A short lease flat with an impressively small price tag may be more hassle that it is worth, no matter how desperate you are to buy.

Finding a property to make your home can be a challenge, and you may have come across a flat that appears to solve all of your buying woes. The catch? It has a short lease property. But what does that mean for you?

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What is a short lease?

A flat with a short lease refers to the limited remaining term on a leasehold property. A "short" lease is subjective, sure. What is short for one buyer may not be short for another, but typically a lease with fewer than 80 years remaining is often considered to be short.

When the lease term runs its course, the value of the property tends to decrease, and there can therefore be implications for both the leaseholder and the freeholder (the land owner).

Potential buyers must be aware of the remaining lease term on a property and the implications it may have on the value of their investment, financing options, and future commitments related to lease extension.

Buying a flat with a short lease in the UK comes with its own set of challenges and considerations, so, what do you need to know?

How to manage your lease extensions

When you buy a flat with a short lease, you may have the option to extend the lease under the Leasehold Reform, Housing and Urban Development Act 1993.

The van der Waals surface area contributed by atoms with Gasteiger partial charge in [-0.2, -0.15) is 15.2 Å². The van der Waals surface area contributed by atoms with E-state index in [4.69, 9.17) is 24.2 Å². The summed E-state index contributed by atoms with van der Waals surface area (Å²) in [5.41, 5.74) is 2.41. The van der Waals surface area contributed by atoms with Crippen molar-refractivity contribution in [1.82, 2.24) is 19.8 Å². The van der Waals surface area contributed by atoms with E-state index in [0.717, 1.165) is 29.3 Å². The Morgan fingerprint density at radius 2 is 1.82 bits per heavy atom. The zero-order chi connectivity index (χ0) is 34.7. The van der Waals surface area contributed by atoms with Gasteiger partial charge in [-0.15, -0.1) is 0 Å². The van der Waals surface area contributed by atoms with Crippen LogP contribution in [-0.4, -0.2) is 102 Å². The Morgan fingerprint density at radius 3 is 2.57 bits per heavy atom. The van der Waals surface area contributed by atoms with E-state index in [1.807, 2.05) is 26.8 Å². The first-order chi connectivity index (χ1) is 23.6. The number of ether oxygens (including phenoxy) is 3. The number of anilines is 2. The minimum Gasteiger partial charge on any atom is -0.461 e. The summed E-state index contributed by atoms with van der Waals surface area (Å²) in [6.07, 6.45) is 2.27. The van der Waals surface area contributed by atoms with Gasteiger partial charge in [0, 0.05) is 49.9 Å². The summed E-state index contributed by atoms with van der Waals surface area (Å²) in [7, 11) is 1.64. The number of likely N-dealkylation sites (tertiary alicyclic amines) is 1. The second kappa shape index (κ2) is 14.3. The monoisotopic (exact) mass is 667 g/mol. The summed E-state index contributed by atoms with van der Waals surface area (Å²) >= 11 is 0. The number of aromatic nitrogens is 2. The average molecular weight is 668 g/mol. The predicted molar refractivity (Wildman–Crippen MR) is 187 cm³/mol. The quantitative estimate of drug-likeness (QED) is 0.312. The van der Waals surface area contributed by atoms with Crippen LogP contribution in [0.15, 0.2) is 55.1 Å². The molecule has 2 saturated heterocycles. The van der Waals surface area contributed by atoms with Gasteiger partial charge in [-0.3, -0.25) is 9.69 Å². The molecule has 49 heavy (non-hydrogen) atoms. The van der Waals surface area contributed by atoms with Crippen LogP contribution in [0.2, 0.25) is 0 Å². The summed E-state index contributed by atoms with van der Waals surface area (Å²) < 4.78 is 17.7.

To qualify, you generally need to have owned the property for two years before making an application, and it still is not certain, so any renewal or extension will come with risk.

Costs of extending leases

The cost of extending the lease can vary significantly. The cost will depend on factors like the remaining lease length, property value and ground rent.

Other factors like marriage value can suddenly raise the stakes.

This is when the remaining lease term drops below 80 years, a further element called "marriage value" is introduced into the total cost. Marriage value represents the increase in the property's value resulting from extending the lease. This can significantly increase the overall cost of lease extension.

Further to these costs, you may be responsible for the freeholder's reasonable legal and valuation costs.

It's best to consult a solicitor and a surveyor to get an estimate of the likely cost.

While the UK government has discussed various leasehold reforms, and there may be changes to the lease extension process and costs in the future, change could still be a long way off, and short leases still are a massive risk.

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Why getting a mortgage is hard?

Banks and lenders may be more hesitant to offer mortgages on properties with short leases, as the property's value could significantly decrease as the lease term shortens.

If you're able to get a mortgage, you might find that the interest rates are higher, or you may need an even bigger deposit.

Why You need to Consider ground rent when buying or selling your property

Even if you are moving out of a rented property, the land your home is on still must be rented. Ground rent is a regular payment made by a leaseholder to the freeholder as a condition of the lease. Ground rent is typically specified in the lease agreement and represents a form of rent for the land on which the property is situated.

It is really important that you understand the terms of the ground rent and any service charges associated with the property. Both of these factors can have a major impact on the affordability and desirability of the property and therefore may make selling later down the line a problem.

The management of the property